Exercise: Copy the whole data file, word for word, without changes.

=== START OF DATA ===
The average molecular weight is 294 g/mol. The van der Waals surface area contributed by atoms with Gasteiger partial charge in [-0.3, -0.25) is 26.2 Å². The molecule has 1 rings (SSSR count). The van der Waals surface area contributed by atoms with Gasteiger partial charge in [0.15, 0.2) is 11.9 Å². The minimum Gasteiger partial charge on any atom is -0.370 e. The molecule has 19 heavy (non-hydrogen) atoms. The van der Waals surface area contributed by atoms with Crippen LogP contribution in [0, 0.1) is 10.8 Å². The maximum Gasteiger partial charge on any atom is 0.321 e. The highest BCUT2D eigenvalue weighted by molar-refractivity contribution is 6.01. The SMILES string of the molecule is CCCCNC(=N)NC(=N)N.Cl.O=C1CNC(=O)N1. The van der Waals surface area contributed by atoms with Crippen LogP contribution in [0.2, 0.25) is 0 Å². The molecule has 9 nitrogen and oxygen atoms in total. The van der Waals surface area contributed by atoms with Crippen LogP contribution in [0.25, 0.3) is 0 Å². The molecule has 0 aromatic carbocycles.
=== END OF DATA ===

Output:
The average molecular weight is 294 g/mol. The van der Waals surface area contributed by atoms with Gasteiger partial charge in [-0.3, -0.25) is 26.2 Å². The molecule has 1 rings (SSSR count). The van der Waals surface area contributed by atoms with Gasteiger partial charge in [0.15, 0.2) is 11.9 Å². The minimum Gasteiger partial charge on any atom is -0.370 e. The molecule has 19 heavy (non-hydrogen) atoms. The van der Waals surface area contributed by atoms with Crippen LogP contribution in [0, 0.1) is 10.8 Å². The maximum Gasteiger partial charge on any atom is 0.321 e. The highest BCUT2D eigenvalue weighted by molar-refractivity contribution is 6.01. The SMILES string of the molecule is CCCCNC(=N)NC(=N)N.Cl.O=C1CNC(=O)N1. The van der Waals surface area contributed by atoms with Crippen LogP contribution in [0.2, 0.25) is 0 Å². The molecule has 9 nitrogen and oxygen atoms in total. The van der Waals surface area contributed by atoms with Crippen LogP contribution in [0.25, 0.3) is 0 Å². The molecule has 0 aromatic carbocycles.